Guide to Learning Korean On Your Own
These are resources that you can use on your own time, and go at your own pace, whether you’ve got a full-time or part-time job, work mornings, afternoons or nights.
This is obvious to anyone trying to learn a language. To hear and understand, speak and write any language takes discipline. There is the daily discipline of learning vocabulary and grammar (see resources below), and the discipline of making yourself listen to and produce the language you’re studying. If there’s one thing Megan and I have found in our short time in Korea, especially living so close to Seoul, you can go all day without having to speak or read a word of Korean. Signs are in English everywhere, more than a few strangers speak English, and body language can go a long way. Putting myself in a situation where I am forced to comprehend and produce Korean will be essential to language acquisition And, since these situations are something I can easily avoid, it takes discipline to get in there and speak what little I can right now.
Ok, enough of me pontificating; to the language resources!
Resource #2: Talk to Me in Korea (TTMIK)
TTMIK is becoming a phenomenon, riding the KPop and Podcasting tide and arriving in the hearts and MP3 players of the masses. In just four years, they racked up over 15 million downloads of their content, and over 100,000 followers, so you know they’re doing something right! TTMIK currently has nine levels of Korean, with around twenty-five lessons in each level. Each lesson is about 10-15 minutes long and is typically a combination of audio (the podcast) and a information sheet about the lesson (in PDF format that can be downloaded along with the podcast. I typically listen to these podcasts and follow along on the PDF in the morning before I head out to work. It’s a fun and refreshing way to start off my Korean days. Hyunwoo, Kyeong-eun and the other teachers are very conversational and make Korean seem a lot easier than it actually is (which can be difficult to do. You can subscribe to them in iTunes here, or find their YouTube channel here.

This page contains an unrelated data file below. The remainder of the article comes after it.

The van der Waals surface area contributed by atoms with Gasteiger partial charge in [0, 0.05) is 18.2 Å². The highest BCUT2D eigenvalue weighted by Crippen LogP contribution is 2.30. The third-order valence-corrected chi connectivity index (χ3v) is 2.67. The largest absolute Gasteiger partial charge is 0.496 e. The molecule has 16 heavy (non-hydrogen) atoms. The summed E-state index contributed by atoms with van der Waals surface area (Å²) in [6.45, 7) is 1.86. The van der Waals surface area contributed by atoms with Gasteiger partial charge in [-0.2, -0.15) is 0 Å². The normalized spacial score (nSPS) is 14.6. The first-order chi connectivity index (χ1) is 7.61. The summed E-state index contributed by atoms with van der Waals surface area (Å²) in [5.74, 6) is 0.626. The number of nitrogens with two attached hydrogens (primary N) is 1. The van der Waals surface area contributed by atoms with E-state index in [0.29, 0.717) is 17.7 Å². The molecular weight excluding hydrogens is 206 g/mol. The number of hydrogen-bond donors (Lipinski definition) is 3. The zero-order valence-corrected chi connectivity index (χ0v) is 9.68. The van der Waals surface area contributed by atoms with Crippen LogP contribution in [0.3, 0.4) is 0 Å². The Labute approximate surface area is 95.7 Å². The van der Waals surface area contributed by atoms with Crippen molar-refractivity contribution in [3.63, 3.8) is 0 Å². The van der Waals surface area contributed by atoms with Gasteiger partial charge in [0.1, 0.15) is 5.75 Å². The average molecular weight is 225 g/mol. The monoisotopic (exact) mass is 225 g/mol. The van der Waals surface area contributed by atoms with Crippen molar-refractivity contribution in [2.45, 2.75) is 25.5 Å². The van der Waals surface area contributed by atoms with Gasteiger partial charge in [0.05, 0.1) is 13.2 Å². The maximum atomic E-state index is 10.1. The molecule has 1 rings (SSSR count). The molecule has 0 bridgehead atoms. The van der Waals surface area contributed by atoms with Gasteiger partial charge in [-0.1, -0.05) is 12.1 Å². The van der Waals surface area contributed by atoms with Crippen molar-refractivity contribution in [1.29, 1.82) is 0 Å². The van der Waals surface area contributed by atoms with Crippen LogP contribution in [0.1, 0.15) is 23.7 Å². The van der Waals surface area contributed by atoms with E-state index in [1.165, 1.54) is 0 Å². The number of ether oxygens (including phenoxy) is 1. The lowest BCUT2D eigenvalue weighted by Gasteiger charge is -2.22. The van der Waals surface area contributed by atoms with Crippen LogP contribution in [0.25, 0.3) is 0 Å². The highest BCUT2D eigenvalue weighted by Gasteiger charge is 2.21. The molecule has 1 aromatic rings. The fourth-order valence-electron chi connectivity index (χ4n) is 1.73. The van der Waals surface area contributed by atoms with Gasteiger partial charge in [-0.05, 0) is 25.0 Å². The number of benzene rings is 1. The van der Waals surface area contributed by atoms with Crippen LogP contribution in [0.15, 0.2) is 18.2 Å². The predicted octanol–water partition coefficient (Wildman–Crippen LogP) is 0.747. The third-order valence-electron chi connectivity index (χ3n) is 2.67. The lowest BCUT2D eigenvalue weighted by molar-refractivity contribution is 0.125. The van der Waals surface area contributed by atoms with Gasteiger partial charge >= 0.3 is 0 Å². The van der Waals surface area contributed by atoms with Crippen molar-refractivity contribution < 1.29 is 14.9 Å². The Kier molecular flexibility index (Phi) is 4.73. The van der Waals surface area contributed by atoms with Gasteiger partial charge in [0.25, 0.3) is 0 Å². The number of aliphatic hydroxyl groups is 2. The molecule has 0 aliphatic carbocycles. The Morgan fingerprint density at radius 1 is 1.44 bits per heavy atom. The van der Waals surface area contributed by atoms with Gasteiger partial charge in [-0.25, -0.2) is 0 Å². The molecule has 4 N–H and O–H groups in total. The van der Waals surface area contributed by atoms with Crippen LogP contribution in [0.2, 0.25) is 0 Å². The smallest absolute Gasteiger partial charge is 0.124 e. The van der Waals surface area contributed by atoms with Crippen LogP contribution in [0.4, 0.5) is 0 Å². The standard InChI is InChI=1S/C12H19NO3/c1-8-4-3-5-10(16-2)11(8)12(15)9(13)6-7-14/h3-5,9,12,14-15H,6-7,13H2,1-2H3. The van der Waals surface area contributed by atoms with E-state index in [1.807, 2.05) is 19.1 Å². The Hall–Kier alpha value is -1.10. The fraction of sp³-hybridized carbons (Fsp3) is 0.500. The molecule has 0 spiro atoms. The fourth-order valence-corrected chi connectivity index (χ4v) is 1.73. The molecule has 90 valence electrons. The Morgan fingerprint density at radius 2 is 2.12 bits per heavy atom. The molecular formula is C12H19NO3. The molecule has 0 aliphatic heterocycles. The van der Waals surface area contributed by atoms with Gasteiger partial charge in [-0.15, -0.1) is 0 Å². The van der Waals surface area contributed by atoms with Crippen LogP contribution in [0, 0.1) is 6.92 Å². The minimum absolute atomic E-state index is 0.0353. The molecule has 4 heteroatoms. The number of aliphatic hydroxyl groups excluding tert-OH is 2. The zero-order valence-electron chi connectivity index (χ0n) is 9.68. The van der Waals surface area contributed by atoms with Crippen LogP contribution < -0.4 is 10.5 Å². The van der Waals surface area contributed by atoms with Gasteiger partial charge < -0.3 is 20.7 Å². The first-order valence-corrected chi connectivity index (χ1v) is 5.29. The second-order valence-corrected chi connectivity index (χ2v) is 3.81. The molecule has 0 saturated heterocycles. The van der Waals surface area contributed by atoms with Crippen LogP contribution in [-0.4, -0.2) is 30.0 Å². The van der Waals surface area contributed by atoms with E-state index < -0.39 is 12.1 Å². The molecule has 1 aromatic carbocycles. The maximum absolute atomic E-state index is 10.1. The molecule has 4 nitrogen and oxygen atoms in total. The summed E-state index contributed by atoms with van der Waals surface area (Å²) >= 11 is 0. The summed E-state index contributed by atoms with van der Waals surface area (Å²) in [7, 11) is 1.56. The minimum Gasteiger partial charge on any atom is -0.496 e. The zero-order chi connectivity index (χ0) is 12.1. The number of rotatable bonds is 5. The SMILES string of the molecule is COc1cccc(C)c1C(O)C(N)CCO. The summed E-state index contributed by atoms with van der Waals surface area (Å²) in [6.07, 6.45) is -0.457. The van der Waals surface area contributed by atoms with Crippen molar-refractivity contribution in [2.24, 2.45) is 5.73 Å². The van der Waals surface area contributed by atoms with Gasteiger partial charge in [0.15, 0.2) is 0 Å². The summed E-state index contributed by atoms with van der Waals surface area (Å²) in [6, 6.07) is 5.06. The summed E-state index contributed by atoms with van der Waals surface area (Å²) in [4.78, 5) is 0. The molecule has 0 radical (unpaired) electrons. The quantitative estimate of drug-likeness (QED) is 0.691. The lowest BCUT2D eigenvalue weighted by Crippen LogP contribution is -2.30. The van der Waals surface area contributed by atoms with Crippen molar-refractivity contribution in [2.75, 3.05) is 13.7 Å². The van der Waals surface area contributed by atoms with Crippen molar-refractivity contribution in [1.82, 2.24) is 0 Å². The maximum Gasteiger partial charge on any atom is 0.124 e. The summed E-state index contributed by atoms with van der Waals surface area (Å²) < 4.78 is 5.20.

Resource #3: Live Mocha
Live Mocha is an online language learning community that encourages collaboration and constructive feedback from its users. It’s social networking for language learning. You can sign up for free, and there are plenty of free language levels and units. For Korean, there are four levels with ten total units of language. They are all broken up into four sections per unit: Learn, Review, Write and Speak. You cannot move on to the next unit until you have completed all the sections. The kicker is that you can write out your exercises and record yourself and other Korean speakers in the community will review your work and give you pointers. You can also review others’ English (or whatever language you speak proficiently) and earn tokens for use on the paid language levels. It’s a great community for helping and being helped along the way in your language acquisition.
Resource #4: YouTube
There are a TON of resources for just about everything on YouTube. With tens of thousands of new videos uploaded everyday, there is always a new take on learning Korean, and plenty of people making their presence known. Once helpful place to start is here to learn the alphabet. Follow the links to learn more about writing the alphabet, double consonants, and complex vowels (yes, Korean is a whole new world of fun, even in the way letters are combined!). Let’s face it, audio is good (see resources #2 and #3), but video is typically more engaging, and you can find plenty to learn on YouTube, from how to say “Hello!” to tell people that you can’t speak Korean (in Korean… Haha… Get it?!)
Resource #5: Anki Flashcards
If you’re interested in learning ANYTHING (but especially Korean) you will have to do some memorizing. Anki Flashcards is probably the best program out there for flashcards and memory repetition. Create your own flash cards, or download from thousands of shared decks. I flash through these guys pretty much every day, and I’m surprised at how well the repetition and algorithm work, even when I feel everything I’m learning is leaking out of my brain! Note: Anki is free for use on desktops and Android mobile devices, but is a paid application on iOS devices.
The last thing I will say is that language learning is HARD! This leads us to…
Resource #6 (Commisurate with) Others!
“No man [sic] is an island” and “misery loves company” are essential phrases to remember for learning a language. While you might from time to time, talking to yourself is not the best way to learn a language. You need others to chat with, correct you, encourage you and get frustrated with you. Language is about communication; arguably the most important part of learning a language is to understand–and be understood by–others. Whether you’re hitting a wall in your learning or frustrated beyond imagination (or both), other people will help you along the way. This last resource might not be free, and definitely might not be on your own time, but it will be worth the bill and travel time.